“We were looking at how we are fixed in terms of increasing the levels of supply going forward. The issue is: because of the economy performing strongly over the last number of years, the unemployment rate is actually very low by historical standards.
“That suggests there isn’t a huge amount of slack in the domestic labour force to meet that demand for extra housing. Construction, in particular, is a very labour-intensive sector and you need a significant increase in the number of people working there if you are going to increase output.
“And so, therefore, that then gives rise to the notion that you’re going to have to rely on significant inward migration as a way of addressing the shortfall.
“As we’ve observed in the paper, the level of employment in the construction sector is actually quite low but it’s not that low when you compare it to the level of output in the sector – the level of output is very low.
“If you’re going to increase the level of output, you’re going to have to increase the numbers working in the sector considerably. It’s not evident that there is much room in the domestic labour force to accommodate that [increase in workers].
We asked Mr McQuinn just how many construction workers from overseas are needed and he replied:
“There’s around 145,000 in the construction sector at present. Back when we were building ridiculously large numbers of houses in 2007, 2008 – we were nearer to 240,000 people working in construction.
“You are probably talking about increases [in construction workers] in the region of 40-50,000 over the medium-term in terms of the people required.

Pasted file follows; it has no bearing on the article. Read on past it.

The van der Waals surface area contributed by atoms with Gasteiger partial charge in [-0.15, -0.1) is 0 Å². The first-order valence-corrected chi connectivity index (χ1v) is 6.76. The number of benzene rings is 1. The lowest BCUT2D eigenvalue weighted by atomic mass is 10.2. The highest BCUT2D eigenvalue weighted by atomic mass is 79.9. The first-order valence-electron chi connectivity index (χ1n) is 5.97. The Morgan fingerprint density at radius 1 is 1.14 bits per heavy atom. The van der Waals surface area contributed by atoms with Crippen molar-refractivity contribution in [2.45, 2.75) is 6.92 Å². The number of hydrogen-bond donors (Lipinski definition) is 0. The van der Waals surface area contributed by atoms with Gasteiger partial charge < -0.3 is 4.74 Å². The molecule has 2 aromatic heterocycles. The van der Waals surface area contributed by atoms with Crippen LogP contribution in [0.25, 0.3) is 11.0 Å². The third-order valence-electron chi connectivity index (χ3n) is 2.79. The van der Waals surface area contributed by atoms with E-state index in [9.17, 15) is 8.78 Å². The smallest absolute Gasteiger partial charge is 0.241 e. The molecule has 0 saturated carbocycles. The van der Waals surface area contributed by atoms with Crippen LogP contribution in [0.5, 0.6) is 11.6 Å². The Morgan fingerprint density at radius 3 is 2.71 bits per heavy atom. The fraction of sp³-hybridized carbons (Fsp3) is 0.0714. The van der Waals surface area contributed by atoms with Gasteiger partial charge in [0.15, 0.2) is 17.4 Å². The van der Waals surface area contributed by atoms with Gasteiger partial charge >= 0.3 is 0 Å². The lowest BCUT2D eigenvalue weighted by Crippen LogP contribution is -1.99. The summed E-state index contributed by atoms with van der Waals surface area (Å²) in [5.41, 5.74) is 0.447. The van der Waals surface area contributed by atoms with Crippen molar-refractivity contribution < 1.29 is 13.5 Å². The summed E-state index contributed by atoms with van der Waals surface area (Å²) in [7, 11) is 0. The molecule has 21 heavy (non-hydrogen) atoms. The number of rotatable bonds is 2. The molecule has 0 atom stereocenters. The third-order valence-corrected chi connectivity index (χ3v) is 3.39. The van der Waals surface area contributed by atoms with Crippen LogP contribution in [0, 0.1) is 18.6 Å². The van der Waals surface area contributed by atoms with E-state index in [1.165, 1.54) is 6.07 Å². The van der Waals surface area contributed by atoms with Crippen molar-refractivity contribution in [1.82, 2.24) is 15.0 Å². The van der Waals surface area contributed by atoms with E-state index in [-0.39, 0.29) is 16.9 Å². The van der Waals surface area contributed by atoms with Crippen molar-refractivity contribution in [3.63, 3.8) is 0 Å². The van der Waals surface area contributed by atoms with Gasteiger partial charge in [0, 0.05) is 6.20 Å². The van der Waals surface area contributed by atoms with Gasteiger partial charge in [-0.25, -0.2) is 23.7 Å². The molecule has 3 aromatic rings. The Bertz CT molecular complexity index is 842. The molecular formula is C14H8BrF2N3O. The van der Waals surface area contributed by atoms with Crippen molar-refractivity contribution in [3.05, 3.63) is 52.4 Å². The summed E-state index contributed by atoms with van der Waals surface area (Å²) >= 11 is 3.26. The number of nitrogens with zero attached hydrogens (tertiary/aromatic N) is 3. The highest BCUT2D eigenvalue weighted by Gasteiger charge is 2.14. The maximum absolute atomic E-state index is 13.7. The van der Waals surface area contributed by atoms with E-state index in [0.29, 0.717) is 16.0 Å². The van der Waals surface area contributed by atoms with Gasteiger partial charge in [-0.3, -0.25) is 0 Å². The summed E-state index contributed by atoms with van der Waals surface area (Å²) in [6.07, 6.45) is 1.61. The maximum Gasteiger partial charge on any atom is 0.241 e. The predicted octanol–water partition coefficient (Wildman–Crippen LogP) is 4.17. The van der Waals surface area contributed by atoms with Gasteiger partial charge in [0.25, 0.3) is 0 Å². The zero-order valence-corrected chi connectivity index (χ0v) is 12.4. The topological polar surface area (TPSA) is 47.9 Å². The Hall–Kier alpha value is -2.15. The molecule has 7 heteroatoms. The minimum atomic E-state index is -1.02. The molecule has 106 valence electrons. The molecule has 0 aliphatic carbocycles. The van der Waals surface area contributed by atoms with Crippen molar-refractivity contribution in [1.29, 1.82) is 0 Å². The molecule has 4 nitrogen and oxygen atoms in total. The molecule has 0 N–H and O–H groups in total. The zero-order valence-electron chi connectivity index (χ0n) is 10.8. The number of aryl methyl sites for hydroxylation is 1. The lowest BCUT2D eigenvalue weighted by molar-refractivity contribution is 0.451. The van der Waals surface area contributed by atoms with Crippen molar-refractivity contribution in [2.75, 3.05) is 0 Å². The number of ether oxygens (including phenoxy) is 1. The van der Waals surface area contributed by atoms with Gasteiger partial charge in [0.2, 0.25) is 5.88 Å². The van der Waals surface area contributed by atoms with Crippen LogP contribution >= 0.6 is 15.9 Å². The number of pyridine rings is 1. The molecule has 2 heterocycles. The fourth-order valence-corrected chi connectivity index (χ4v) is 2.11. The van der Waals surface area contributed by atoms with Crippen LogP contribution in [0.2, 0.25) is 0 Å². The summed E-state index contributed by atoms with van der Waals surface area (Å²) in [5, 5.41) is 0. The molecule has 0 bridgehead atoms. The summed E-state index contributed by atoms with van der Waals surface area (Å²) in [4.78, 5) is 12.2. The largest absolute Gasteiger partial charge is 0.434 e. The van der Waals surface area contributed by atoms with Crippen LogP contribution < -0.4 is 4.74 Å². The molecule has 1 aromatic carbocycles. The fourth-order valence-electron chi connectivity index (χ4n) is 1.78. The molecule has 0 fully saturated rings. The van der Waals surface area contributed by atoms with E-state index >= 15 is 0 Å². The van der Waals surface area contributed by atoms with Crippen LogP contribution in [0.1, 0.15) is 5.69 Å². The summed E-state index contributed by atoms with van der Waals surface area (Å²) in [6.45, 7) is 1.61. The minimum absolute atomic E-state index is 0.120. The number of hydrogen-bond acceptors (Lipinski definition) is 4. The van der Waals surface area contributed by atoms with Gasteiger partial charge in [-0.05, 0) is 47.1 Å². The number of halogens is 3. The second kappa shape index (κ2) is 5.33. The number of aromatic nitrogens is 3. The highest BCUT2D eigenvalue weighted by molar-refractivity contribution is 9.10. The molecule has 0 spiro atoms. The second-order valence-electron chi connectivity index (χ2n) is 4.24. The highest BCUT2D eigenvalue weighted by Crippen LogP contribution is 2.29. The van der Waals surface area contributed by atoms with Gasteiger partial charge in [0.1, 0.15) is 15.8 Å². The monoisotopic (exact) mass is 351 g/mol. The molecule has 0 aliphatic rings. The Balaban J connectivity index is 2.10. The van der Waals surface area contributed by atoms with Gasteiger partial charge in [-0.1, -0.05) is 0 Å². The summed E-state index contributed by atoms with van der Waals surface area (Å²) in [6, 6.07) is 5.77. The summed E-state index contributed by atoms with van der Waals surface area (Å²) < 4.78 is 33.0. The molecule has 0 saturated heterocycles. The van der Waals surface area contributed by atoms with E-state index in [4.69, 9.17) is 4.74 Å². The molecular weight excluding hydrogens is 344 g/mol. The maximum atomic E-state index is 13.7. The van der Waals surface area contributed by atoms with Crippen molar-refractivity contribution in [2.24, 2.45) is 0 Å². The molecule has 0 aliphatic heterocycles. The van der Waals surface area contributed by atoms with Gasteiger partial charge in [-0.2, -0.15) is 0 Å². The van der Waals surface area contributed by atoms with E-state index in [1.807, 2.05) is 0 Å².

“In the latest figures, we’ve already seen a sizeable increase in inward migration – we’ve seen 34,000 for the year to April – which is large for Ireland on a historical basis.
“We have seen larger at the height of the Celtic Tiger but there’s evidence that this process – if that’s what you’d call it – has already kicked off.”
We asked if returned emigrants – especially those who were forced to leave after the crash – held the answer. He replied: “Wherever it may come from; whether its other European countries, people who have never been to Ireland before, or whether its returned emigrants – they all fit the bill.
“The problem we do identify, however, is rents in Dublin and the cost of housing is so expensive because we have such a shortage of supply.
“If people are going to come back through the inward migration channel then, unfortunately, in the short-term you’re going to see increased demand-side pressures in both the rental market and the owner-occupy market.